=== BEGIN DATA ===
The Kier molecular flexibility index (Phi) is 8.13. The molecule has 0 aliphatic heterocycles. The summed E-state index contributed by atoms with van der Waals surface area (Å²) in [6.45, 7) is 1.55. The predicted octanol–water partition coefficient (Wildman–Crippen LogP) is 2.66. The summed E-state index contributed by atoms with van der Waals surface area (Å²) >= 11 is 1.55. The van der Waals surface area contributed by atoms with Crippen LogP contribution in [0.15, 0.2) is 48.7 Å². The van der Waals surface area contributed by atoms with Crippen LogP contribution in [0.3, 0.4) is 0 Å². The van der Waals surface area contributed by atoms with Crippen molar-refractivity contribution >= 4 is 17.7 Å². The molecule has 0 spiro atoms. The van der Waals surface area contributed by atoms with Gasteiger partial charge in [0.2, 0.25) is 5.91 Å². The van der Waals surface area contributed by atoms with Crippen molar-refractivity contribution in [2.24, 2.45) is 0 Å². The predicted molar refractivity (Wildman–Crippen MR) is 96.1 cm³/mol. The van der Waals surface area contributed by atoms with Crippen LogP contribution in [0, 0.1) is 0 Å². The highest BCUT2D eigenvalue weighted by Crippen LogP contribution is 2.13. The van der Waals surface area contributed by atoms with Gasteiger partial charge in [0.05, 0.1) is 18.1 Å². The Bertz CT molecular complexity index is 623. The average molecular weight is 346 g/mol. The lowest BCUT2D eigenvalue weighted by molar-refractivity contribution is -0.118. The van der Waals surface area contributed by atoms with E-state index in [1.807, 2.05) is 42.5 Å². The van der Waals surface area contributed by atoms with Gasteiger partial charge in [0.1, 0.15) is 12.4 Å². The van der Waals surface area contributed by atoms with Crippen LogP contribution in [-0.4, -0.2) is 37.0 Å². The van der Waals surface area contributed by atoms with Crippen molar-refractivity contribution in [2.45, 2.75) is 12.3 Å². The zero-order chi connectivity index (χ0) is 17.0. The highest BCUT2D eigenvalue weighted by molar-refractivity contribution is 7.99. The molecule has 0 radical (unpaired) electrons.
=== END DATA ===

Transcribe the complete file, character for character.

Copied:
The Kier molecular flexibility index (Phi) is 8.13. The molecule has 0 aliphatic heterocycles. The summed E-state index contributed by atoms with van der Waals surface area (Å²) in [6.45, 7) is 1.55. The predicted octanol–water partition coefficient (Wildman–Crippen LogP) is 2.66. The summed E-state index contributed by atoms with van der Waals surface area (Å²) >= 11 is 1.55. The van der Waals surface area contributed by atoms with Crippen LogP contribution in [0.15, 0.2) is 48.7 Å². The van der Waals surface area contributed by atoms with Crippen LogP contribution in [0.3, 0.4) is 0 Å². The van der Waals surface area contributed by atoms with Crippen molar-refractivity contribution >= 4 is 17.7 Å². The molecule has 0 spiro atoms. The van der Waals surface area contributed by atoms with Gasteiger partial charge in [0.2, 0.25) is 5.91 Å². The van der Waals surface area contributed by atoms with Crippen molar-refractivity contribution in [2.24, 2.45) is 0 Å². The predicted molar refractivity (Wildman–Crippen MR) is 96.1 cm³/mol. The van der Waals surface area contributed by atoms with Crippen LogP contribution in [0, 0.1) is 0 Å². The highest BCUT2D eigenvalue weighted by Crippen LogP contribution is 2.13. The van der Waals surface area contributed by atoms with Gasteiger partial charge in [0.05, 0.1) is 18.1 Å². The Bertz CT molecular complexity index is 623. The average molecular weight is 346 g/mol. The lowest BCUT2D eigenvalue weighted by molar-refractivity contribution is -0.118. The van der Waals surface area contributed by atoms with E-state index in [1.807, 2.05) is 42.5 Å². The van der Waals surface area contributed by atoms with Gasteiger partial charge in [0.1, 0.15) is 12.4 Å². The van der Waals surface area contributed by atoms with Crippen LogP contribution in [-0.4, -0.2) is 37.0 Å². The van der Waals surface area contributed by atoms with Crippen molar-refractivity contribution in [2.45, 2.75) is 12.3 Å². The zero-order chi connectivity index (χ0) is 17.0. The highest BCUT2D eigenvalue weighted by molar-refractivity contribution is 7.99. The molecule has 0 radical (unpaired) electrons.